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Friend, Robert (1913-1998)  
 
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An American-born Israeli, Robert Friend was both an accomplished poet in his own right and also an exceptionally skillful translator of poetry from many different languages. His rather small corpus of poetry reflects an introspective personality and an increasingly more open sexuality.

Early Life, Education, Early Career

The son of poor Yiddish-speaking Russian immigrants who had settled in Brooklyn, New York, Friend was the first of their five children. He was born on November 25, 1913.

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The family's already precarious financial situation grew even worse when Friend's father abandoned them. Friend's mother struggled to provide for the children, but there were days when she could not put food on the table.

Friend's interest in poetry began early. When he was fourteen, he published a poem (written in English) in a Yiddish children's magazine.

After graduating from Franklin K. Lane High School in Brooklyn in 1930, Friend went on to Brooklyn College, from which he received a baccalaureate degree with a major in English and a minor in education in 1934.

Since good job opportunities were scarce in the Depression era, Friend signed on with the Civilian Conservation Corps and spent a year doing construction and forestry work in the western United States. He next taught remedial English in New York as part of the Works Progress Administration (WPA).

After a year of elementary school teaching in Puerto Rico, Friend returned to New York in 1938 and spent two years in another WPA project, teaching English to immigrants.

He returned to Puerto Rico in 1940, first as a payroll typist for the U.S. Army Corps of Engineers and subsequently serving as an instructor of English at the University of Puerto Rico for a semester in 1942. During this time he published his first volume of poetry, Shadow on the Sun (1941).

Love of the Caribbean

Friend was enchanted by the beauty of the Caribbean, which was in stark contrast to the neighborhood where he had grown up, "a slum where a tree was rare and wonderful, and there were no such things as gardens." The lush, sensual tropical environment led Friend to explore and appreciate not only the natural world but also his own sexuality.

In one of his poems from this period, "Ars Poetica," Friend has poet William Carlos Williams deflate his youthful intellectualization of experience by taking him "by the elbow / affectionately, but firmly" and telling him to appreciate "the bathers / running along the beach / and sporting in the waves." The direct apprehension of sensual experience that he discovered in the Caribbean altered both his poetry and his life.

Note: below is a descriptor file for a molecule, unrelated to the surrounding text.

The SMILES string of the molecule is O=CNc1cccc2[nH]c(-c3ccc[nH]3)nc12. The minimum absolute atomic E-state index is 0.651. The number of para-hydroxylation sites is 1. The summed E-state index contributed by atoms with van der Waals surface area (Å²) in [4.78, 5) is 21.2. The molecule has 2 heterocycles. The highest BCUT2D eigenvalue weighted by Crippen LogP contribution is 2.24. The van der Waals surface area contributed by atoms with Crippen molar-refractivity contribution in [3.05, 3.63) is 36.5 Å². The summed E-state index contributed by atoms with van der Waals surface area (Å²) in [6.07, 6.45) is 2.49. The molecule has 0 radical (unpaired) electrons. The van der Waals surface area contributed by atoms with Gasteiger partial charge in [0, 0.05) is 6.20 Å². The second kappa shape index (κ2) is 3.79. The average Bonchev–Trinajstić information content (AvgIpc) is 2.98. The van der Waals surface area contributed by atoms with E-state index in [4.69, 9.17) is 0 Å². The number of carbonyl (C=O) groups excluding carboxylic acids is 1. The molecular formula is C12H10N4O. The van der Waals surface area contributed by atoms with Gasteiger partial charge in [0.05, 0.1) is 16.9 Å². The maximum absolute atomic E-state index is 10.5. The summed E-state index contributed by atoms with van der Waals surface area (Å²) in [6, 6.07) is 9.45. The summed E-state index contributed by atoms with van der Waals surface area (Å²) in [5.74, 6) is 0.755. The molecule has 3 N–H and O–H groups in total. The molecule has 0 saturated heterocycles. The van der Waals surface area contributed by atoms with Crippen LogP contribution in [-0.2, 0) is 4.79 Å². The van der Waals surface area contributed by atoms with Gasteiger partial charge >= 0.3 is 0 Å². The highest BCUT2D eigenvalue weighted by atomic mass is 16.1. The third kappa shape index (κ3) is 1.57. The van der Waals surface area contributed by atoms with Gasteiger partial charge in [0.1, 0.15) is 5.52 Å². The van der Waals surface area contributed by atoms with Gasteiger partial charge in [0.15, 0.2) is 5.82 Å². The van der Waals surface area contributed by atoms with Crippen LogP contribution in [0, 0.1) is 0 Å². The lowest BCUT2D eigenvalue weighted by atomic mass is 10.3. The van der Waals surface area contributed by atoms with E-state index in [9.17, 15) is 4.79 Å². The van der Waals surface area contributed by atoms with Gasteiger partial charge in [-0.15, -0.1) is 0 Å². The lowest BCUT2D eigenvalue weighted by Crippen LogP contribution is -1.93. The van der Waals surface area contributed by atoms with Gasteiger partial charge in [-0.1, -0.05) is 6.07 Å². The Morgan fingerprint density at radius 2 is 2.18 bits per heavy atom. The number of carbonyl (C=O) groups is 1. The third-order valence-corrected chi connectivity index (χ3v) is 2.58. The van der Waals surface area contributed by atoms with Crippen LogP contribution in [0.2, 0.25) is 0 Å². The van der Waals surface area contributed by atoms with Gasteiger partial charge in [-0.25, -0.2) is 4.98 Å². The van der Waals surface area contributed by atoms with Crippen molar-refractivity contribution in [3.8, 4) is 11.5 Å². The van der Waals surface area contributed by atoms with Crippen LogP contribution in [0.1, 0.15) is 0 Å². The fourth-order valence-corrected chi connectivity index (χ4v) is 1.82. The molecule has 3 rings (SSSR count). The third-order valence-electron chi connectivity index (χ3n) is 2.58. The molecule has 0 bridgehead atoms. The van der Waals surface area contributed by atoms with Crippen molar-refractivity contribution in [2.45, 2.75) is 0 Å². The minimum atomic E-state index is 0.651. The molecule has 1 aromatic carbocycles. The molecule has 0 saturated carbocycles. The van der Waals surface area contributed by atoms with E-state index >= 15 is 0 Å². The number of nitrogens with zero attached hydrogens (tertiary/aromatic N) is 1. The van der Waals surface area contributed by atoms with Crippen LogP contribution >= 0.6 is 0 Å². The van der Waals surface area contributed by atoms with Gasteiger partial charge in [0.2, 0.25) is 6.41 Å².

Friend extended his stay in the Caribbean, working as a professor of English at the University of Panama from 1942 until 1946. He then returned to the United States to enroll at Harvard, from which he received an M.A. in 1947. His master's thesis was a study of E. M. Forster.

Friend spent the next academic year as an English instructor at Temple University in Philadelphia. During that time he successfully applied for a better position at Queens College in New York. To celebrate his good fortune in getting the job, he decided to vacation in France for the summer.

European Sojourn

On the voyage to Europe he befriended Edward Field, then a young aspiring poet. In 2003, Field acknowledged an immense debt to Friend, remarking that "When I read the poems of Robert Friend, I always sense the relationship to my own poetry. He was the father who passed on to me the key, and his own poetry the mother ground I started from."

Field recounted that on the voyage to Europe, Friend, "a natural teacher," quickly attracted a group of young men who spent the trip "discussing literature and ideas" with him in the lounge of the ship.

Friend and Field continued to socialize that summer in Paris. Field "studied [Friend's] poems through draft after draft and in that way learned from him how poetry was made."

Many of Friend's poems dealt with love for other men, but, as Field recalled, his sexual orientation caused him to see himself as "the outsider--or, in his lower self, even as a cripple or hunchback"--a response that is not completely surprising considering the tenor of the time.

Friend found the atmosphere in Europe more congenial than what he had experienced in the United States. He decided to give up the job at Queens College in order to remain there. When his funds ran low in 1949, he took a teaching job at a U.S. Army school in Germany to support himself.

Shortly thereafter Friend learned that because he had for a brief time some ten years before been a member of the Communist party, his passport was going to be rescinded and he would have to return to the United States. Fearful of what might ensue there, in 1950 he went to Israel instead.

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